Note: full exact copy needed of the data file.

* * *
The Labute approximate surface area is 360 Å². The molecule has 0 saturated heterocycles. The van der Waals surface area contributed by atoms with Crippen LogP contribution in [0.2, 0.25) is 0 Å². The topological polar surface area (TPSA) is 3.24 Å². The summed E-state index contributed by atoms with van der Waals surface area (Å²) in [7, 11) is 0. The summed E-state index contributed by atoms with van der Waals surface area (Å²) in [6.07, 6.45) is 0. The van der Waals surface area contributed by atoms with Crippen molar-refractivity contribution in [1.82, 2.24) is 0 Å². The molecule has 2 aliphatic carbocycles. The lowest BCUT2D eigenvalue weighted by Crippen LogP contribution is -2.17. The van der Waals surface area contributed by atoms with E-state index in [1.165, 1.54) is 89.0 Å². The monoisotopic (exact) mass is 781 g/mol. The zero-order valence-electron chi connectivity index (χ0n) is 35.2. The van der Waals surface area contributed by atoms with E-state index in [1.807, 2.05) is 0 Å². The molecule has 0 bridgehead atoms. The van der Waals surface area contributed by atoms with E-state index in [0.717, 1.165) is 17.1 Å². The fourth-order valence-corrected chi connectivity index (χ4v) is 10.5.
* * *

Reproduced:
The Labute approximate surface area is 360 Å². The molecule has 0 saturated heterocycles. The van der Waals surface area contributed by atoms with Crippen LogP contribution in [0.2, 0.25) is 0 Å². The topological polar surface area (TPSA) is 3.24 Å². The summed E-state index contributed by atoms with van der Waals surface area (Å²) in [7, 11) is 0. The summed E-state index contributed by atoms with van der Waals surface area (Å²) in [6.07, 6.45) is 0. The van der Waals surface area contributed by atoms with Crippen molar-refractivity contribution in [1.82, 2.24) is 0 Å². The molecule has 2 aliphatic carbocycles. The lowest BCUT2D eigenvalue weighted by Crippen LogP contribution is -2.17. The van der Waals surface area contributed by atoms with E-state index in [1.165, 1.54) is 89.0 Å². The monoisotopic (exact) mass is 781 g/mol. The zero-order valence-electron chi connectivity index (χ0n) is 35.2. The van der Waals surface area contributed by atoms with E-state index in [1.807, 2.05) is 0 Å². The molecule has 0 bridgehead atoms. The van der Waals surface area contributed by atoms with E-state index in [0.717, 1.165) is 17.1 Å². The fourth-order valence-corrected chi connectivity index (χ4v) is 10.5.